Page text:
“Twelve-year-old Kalpana went missing on a Monday.” It is chilling to read these words under any circumstances, even at the beginning of a fictional work. We know only too well that little girls do go missing, far too frequently, across the world; and when this happens, horrific things tend to ensue.
“That morning, in the peak of the monsoon, when the clouds played inside her mind, Kalpana left her home as usual.” However, the first thing that sets this novel apart is that fortunately, nothing bad happens to little Kalpana. On the contrary, she returns home, physically untouched – but transformed. That is to say, physically, she has returned; but in her mind, she appears to have embarked on another quest, all alone, into a strange new terrain where she will have to find her own answers. Thus, the first few pages set the tone for what will reveal itself to be an allegorical novel, not about the wretchedness of human capacity for evil, but about the profound mystery at the heart of creative human expression. This is the story of Sundar Sarukkai’s Following a Prayer.
But first, one must mention the novel’s delightful emerald-green setting in rural Karnataka. If Kalpana’s Ajji is the quintessential grandmother, the village is the quintessential Malenadu village, nestled deep inside in the Western Ghats. We sigh with recognition at the mention of the clouds, the hills, the path to school, the shopkeeper, the old mother of the tea-stall owner, the brown cow at the gate of the priest’s house. We are familiar with the sounds: the crickets, the spluttering buses, the croaking frogs, even the deep silence of the curious grazing creatures. We recognise the familiar figures of Kalpana’s mother, sitting outside on the steps, waiting for her daughter to return from school; and Kalpana’s father, who loves going to Bappa’s cooperative shop, with its musty smell of kerosene, jute bags and grains. We know exactly the type of 55-year-old mother of three girls who would be exactly like the school principal, crisp and firm, who just knows that terrible sexual crimes have not yet reached her village school. We also recognise Siddaiah the bus conductor, who is Ajji’s relative, who buys her buns and tea, and listens sympathetically to her story.
We recognise them all, because these are the familiar figures that make up the glue, the relationships and bonds that would hold together any small, close-knit rural community. Even the police station, pronounced ‘tation’, is something one can just imagine: an old house near the forest, with a new set of mud tiles, and no power in the building.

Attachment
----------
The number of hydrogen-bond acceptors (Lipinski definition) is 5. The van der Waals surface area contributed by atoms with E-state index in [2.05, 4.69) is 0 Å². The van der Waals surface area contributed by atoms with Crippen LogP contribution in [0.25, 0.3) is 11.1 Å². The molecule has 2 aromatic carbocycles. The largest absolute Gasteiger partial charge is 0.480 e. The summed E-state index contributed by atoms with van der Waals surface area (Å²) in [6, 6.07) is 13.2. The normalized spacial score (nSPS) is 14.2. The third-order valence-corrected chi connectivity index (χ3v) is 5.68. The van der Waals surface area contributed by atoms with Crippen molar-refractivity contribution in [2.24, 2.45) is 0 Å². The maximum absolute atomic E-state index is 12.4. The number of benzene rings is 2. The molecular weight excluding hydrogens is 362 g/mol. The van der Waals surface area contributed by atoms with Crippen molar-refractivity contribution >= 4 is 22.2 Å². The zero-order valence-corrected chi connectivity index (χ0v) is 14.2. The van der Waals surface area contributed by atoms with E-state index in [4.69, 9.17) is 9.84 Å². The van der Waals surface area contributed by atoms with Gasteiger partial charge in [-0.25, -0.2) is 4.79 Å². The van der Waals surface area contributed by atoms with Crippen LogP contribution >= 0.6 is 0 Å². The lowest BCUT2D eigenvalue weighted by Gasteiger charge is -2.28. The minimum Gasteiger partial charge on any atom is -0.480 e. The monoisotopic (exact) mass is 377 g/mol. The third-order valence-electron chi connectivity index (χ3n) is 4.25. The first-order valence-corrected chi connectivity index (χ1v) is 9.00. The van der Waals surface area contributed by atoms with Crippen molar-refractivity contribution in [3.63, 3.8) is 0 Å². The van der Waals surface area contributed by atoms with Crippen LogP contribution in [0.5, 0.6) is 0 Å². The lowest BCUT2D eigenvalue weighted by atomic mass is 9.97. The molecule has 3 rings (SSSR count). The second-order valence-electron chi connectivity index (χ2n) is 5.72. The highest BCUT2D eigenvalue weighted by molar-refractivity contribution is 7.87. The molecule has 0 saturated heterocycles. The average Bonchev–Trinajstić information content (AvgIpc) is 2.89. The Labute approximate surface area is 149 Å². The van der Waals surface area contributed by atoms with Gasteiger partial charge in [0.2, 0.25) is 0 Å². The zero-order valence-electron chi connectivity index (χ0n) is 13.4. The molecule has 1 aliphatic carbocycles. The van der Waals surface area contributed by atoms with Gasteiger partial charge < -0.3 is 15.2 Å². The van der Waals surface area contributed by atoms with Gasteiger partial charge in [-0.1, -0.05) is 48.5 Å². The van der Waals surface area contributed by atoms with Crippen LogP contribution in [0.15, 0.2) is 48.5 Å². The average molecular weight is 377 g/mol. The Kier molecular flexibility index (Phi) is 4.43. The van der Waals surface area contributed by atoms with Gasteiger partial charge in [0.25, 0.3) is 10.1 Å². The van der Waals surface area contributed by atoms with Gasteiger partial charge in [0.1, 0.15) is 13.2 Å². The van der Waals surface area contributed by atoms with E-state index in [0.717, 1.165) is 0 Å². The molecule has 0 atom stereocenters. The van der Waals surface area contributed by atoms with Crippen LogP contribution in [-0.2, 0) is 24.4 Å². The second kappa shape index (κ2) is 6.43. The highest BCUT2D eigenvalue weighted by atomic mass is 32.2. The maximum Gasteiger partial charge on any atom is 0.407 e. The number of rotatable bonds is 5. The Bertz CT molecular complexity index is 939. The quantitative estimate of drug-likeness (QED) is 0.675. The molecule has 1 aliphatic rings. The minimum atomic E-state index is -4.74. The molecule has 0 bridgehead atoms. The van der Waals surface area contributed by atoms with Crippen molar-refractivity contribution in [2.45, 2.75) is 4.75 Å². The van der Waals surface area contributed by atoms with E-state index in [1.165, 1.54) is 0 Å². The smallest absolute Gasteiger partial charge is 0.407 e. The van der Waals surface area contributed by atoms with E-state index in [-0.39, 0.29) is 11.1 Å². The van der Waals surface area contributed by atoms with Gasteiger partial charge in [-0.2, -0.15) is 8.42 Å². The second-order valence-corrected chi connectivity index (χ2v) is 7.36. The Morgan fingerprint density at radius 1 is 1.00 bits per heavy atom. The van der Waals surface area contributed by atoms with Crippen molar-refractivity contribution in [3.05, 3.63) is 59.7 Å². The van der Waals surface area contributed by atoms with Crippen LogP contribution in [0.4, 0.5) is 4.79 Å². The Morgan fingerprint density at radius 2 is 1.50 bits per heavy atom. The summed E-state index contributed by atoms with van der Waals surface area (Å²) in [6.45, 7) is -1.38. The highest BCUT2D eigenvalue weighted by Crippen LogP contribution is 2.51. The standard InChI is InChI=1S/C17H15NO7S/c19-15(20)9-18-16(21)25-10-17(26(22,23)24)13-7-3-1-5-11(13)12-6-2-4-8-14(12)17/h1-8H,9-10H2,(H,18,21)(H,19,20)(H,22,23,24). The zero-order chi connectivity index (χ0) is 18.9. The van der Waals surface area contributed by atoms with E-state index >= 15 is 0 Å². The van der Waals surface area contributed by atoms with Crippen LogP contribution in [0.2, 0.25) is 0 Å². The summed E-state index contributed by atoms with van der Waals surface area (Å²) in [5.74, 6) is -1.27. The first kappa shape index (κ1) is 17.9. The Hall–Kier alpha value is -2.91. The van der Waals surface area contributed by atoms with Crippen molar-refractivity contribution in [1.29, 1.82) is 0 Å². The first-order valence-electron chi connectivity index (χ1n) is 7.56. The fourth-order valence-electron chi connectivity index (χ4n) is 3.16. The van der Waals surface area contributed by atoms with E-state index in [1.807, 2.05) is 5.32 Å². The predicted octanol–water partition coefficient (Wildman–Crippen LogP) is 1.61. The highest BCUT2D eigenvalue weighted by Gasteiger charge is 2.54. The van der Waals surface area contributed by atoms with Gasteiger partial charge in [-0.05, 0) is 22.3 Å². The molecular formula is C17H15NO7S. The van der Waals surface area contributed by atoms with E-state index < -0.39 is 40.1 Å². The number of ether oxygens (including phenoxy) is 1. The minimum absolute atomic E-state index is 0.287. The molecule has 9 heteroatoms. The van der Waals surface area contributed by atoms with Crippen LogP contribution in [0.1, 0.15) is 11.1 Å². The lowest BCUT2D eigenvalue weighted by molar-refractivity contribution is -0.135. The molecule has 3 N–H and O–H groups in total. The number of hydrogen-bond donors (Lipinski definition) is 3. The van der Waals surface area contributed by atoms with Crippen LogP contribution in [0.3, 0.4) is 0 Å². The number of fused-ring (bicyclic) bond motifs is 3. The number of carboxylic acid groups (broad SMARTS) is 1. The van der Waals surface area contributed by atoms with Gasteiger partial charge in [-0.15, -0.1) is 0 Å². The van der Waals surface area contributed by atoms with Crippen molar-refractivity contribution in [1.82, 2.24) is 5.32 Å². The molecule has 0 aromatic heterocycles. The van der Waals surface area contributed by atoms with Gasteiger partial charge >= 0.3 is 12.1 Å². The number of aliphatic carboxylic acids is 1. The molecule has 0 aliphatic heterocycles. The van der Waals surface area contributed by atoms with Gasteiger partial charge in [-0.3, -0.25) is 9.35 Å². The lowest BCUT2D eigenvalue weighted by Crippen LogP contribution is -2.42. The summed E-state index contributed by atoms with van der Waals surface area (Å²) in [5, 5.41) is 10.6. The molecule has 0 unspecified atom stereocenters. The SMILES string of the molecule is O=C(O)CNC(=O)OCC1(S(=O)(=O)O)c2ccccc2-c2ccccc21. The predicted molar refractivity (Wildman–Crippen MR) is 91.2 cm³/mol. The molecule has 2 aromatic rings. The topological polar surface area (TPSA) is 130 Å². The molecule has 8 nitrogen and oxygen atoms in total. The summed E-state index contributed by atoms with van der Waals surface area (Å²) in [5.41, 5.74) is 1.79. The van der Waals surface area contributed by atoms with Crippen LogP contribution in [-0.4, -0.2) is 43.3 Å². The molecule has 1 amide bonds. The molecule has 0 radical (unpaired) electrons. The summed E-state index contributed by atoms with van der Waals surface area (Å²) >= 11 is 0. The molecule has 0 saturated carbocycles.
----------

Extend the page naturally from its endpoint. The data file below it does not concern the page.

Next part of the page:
Everything is just absolutely, beautifully, just what it is – and it is all washed clean and true by the monsoon rain.
Into this simple everyday setting comes the piercing, curious voice of a child. “Ajji, have you ever asked yourself if anybody is listening to your prayers?” The child’s question floats into the pages of the narrative. In the stillness of the mountains, we begin to wonder: what are words, what is language, and what is prayer? How does a word begin to represent something that exists in the natural world? How do words build bridges between human beings? How do they weave connections with nature? Where do words go when they are spoken into the air like seeds floating on the wind? And finally, what is music, and what is silence? The novel shows that these questions are not only meant for elite philosophical debates in academia, but for anyone, anywhere, at any age, who is curious enough and brave enough to follow their thoughts into unknown areas.
As to the question of music and what it means in the world, the singer Gangamma offers an instinctive answer: “When we sing, every note is heard by others. Sound is like water. It just flows. The dogs hear my songs, the peacock dances to it, and even the leaves of the plants wake up when I sing. I give my sounds to the world, and that is why I sing.”
The novel explains the role that singers like Gangamma play in the world: they sing it into meaning. An amazing thing about such singers is that ordinary people throng to listen to them, in village festivals and fairs, late into the night. “There were many singers like Gangamma in various parts of Karnataka. They came from very poor families and would supplement their income through farming labour. But singing was their passion, and what set them apart from countless other performers was the content of their music… For they sang about the world, the cosmos, the labouring women, the working body, and the dying body. They sang about the self, the sameness between humans, and the ways by which society had destroyed humanity.”
In her conversations with the children who come to learn from her, Gangamma, too, finds herself discovering new things. She finds that music need not the only form of creative expression; and that teaching, conversing and even thinking, itself, can be a form of singing.
Following a Prayer comes like a breath of fresh air at a time when we have all but forgotten the inherent beauty and power of words, of language, of communication and communion. Words, and question after question made up of words, are the first steps on the long journey of independent thinking, learning, making meaning and understanding. This exploration is not for everyone: it is arduous and lonely. But it is a great thing for the world that there are, nevertheless, those few fearless ones who set off readily on this trek, leaving everything behind until they get answers.
Sarukkai, a philosopher, is also the founder of Barefoot Philosophers, with a special interest in teaching philosophy to children. One way of teaching philosophy is with abstract concepts; another way, as Following a Prayer demonstrates, is through the power of storytelling. This is a deeply thoughtful novel about language, communication, creative expression and our interconnected lives.